Key Takeaways

  1. Keep your budget small, $35 over a week. When I tried the "more is better" approach, multiplying to $25 a day, the amount of money expended went up by a factor of three, but the rate of clicks stayed the same. 
  2. People who are too young may grab the free stuff but don't necessarily have the disposable income to buy your e-books. Fourteen-year-olds might read my video-game novel, but they don't pay for it. Don't waste your limited ad budget on them on the first pass. People who are too old may not relate to my books. Therefore, I chose the age range between 28 and 64.
  3. Make sure to make your first "narrow the audience" filter people with Kindle readers. This limits any audience to people who may take action and become fans. Unfortunately, only about 5 percent of US Facebook customers identify as having e-readers, and they sometimes won't intersect strongly with your intended targets.
  4. Make sure your targeted audience is between 300K and 1 million. This isn't as easy as it sounds. I added UK readers in because although the US has 5 times the Facebook population, we have only 3.8 times the readers. That means we're less literate. Also, some categories I tested scored many more hits in the UK!
  5. There was a direct correlation between how well people responded to these ads and how well the tested nine books performed in Amazon sales (multiply by forty). So if you want to test-market a new release, spend five bucks and do it here first. 
  6. The images you pick must be text free, uncluttered, and eye-catching. This is hard to do. Start with a clip from one of your covers, but if that doesn't work, consider going to Dreamstime. Their site has a one-week, five free download trial that I highly recommend using for your experiments.
  7. People don't speak in books on Facebook; rather, they speak in movies and TV series. By forcing yourself to pick two shows that most exemplify your book, you also communicate better to your Amazon audience.
  8. Fantasy is a harder sell, reinforcing my earlier experiences, where I can sell 2.5 times the science fiction with the same effort.

Images that Worked

What works on Facebook is doubly important because with similar constraints, what works here should also work in Bookbub ads. These were my most successful ads.

1. Alias meets Armageddon (zoom on Jezebel's Ladder cover)

2. Hot Zone in North Korea. What could another SARS epidemic trigger? (image used on K2 cover)
Strangely, 76 percent of the respondents were women. Therefore, I limited the ad to women only so that I would have a higher hit ratio. I'm running a second campaign switching the starting analogy to "The Stand."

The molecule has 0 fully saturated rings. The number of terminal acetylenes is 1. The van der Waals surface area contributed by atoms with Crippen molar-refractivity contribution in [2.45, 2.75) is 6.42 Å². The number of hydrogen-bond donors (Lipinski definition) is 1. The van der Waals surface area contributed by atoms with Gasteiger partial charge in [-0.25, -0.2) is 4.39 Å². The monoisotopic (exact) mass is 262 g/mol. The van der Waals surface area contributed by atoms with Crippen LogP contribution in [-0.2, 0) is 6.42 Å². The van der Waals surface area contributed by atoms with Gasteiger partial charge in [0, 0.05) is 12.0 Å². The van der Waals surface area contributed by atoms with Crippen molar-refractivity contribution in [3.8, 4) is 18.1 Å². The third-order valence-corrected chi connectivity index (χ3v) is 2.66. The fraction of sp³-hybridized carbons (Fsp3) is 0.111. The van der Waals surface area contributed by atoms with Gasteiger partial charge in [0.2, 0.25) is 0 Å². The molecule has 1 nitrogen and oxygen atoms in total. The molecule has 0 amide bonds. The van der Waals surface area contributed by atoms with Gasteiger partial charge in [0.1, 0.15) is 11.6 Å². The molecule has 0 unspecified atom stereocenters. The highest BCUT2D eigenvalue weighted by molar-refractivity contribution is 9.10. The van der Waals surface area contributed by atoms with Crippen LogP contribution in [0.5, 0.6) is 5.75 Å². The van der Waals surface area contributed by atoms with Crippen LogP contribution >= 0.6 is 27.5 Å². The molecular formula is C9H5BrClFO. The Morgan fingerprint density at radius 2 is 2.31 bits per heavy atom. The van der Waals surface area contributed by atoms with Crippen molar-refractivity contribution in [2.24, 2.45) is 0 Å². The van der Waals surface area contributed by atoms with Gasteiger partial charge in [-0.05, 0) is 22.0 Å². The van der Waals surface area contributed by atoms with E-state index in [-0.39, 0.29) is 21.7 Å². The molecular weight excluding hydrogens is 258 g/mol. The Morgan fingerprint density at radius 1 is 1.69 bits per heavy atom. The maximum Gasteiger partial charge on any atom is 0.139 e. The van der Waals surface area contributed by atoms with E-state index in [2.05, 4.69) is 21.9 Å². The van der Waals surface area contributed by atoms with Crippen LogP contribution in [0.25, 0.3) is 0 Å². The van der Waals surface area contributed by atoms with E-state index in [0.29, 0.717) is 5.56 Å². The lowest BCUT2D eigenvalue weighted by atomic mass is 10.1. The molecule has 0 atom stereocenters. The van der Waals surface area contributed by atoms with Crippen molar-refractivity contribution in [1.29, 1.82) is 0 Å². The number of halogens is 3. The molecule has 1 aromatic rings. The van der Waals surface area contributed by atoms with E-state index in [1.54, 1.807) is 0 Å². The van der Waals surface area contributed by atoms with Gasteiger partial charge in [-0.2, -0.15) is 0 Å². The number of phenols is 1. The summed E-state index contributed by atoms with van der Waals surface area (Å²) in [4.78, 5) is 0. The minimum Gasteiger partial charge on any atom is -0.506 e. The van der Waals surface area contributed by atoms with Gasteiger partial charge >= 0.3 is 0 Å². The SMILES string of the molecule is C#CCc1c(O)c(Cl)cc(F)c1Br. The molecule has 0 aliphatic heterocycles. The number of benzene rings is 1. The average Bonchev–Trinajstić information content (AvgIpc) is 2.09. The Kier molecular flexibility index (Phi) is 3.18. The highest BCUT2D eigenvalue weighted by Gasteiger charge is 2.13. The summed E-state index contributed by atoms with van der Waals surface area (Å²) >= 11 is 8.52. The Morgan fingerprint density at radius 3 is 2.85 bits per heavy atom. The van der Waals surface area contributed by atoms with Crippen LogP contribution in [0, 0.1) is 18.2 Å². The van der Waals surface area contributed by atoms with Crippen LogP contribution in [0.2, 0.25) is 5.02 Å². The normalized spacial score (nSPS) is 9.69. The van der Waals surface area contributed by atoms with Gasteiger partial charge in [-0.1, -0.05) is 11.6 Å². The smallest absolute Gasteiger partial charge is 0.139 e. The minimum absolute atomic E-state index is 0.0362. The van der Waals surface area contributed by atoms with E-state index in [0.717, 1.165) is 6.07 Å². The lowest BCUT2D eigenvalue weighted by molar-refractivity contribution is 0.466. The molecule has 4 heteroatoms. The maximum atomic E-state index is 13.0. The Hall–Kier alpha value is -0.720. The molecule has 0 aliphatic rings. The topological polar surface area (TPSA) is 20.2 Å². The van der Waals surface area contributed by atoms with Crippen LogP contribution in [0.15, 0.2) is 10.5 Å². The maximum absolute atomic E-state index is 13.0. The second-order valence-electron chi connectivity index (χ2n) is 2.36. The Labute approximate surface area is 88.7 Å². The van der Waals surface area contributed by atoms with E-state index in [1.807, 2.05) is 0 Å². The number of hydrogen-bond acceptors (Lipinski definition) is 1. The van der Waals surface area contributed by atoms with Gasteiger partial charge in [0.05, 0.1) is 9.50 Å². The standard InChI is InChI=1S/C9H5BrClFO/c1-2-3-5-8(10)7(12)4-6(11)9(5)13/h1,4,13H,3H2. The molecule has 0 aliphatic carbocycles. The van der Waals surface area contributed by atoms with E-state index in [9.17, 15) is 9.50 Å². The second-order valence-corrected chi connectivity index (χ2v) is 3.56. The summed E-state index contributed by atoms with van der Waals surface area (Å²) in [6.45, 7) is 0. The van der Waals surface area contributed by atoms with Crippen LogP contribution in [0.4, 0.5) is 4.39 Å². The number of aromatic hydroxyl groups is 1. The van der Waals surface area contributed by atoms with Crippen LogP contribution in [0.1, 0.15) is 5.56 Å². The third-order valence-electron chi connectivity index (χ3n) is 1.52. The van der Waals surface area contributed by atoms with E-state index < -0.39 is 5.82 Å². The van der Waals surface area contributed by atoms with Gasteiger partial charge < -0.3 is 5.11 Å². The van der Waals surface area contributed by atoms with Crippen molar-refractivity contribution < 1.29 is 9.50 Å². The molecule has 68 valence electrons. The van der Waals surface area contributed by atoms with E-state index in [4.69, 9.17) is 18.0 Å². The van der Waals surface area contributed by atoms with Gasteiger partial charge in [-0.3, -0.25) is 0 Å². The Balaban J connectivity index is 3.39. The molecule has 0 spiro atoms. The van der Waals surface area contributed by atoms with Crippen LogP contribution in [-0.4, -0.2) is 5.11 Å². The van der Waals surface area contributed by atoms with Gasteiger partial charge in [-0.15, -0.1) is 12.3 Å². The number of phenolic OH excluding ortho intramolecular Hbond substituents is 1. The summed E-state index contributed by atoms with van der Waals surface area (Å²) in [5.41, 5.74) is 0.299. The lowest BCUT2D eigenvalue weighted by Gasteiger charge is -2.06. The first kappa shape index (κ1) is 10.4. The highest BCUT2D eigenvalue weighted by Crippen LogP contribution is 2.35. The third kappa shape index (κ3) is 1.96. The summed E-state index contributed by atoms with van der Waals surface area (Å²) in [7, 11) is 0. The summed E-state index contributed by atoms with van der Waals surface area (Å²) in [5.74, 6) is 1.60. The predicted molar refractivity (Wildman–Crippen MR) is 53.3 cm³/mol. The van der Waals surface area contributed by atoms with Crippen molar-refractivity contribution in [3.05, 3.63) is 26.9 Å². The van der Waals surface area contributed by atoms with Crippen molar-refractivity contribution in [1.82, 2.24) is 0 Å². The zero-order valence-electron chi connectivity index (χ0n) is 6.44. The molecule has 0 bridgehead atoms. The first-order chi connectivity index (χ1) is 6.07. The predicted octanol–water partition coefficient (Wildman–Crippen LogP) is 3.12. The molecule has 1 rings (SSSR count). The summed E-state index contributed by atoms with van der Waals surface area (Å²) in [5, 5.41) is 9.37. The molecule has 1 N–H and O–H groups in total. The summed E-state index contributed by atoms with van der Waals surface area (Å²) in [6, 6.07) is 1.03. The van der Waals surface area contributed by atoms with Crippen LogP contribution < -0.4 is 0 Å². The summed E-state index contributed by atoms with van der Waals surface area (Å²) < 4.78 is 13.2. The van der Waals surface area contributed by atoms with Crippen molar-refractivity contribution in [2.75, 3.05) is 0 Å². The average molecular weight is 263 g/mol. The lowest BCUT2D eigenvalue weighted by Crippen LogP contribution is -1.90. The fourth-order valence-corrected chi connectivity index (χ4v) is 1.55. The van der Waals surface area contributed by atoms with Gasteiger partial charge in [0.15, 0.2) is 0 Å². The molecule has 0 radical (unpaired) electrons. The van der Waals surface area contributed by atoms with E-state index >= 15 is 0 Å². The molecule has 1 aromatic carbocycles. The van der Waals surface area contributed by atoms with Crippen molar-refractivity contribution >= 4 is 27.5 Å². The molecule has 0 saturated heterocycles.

3. Giants, evil spirits, and blood-feuding wizards guard the Doors to Eternity (top of Dreams of the Fallen)
I used "Lord of the Rings" and "Game of Thrones" as the audience base.

4. Like Babylon 5 with a bushman hunting alien criminals (part of Union of Souls cover)
I used Han Solo and Firefly fans to start with. This one did much better in England (35-50 percent depending on the time of day). That tells me I should promote my Gigaparsec series more in the UK.

5. Batgirl meets Orphan Black. Spies, quantum computers, & gummy bears. Quantum Zero Sentinel (Dreamstime image)

Since 90 percent of the clickers were men, I limited this to them in order to boost the relevancy.

Be careful targeting images, because some of them only scored among lonely 45-year-old guys late at night--not what I was aiming for.

In the Details

For those who like to see the proof, here's the spreadsheet.

Title Sales Subscriptions Projected  left to sell
jezebel 4578 89 3568  done
doors 3207 36 1443   oversold
void contract 610 27 1083 473
k2 virus 585 43 1724 1139
foundation 339 19 762 423
quantum zero 227 24 962 735
scarab 144 4 160
contagion 77 1 40
Messenger 56 2 80

I have 25 novels in my catalog and limited funds for ads. This data helps me to direct future advertising dollars and effort. Clearly, the lower three don't have a market, no matter how good they are. The top two have hit Amazon bombs and sold more than I expected over the years. The sweet spot is in the middle. K2 Virus is seems like I will get the most bang for the buck, followed by QZS with the Batgirl reference, and Void Contract in the UK. Unfortunately, Foundation doesn't have a good connect rate, and people don't often read the rest of the series. So I'll hold off on that and try it in the UK at a later date, once I learn the ropes with Bookbub ads.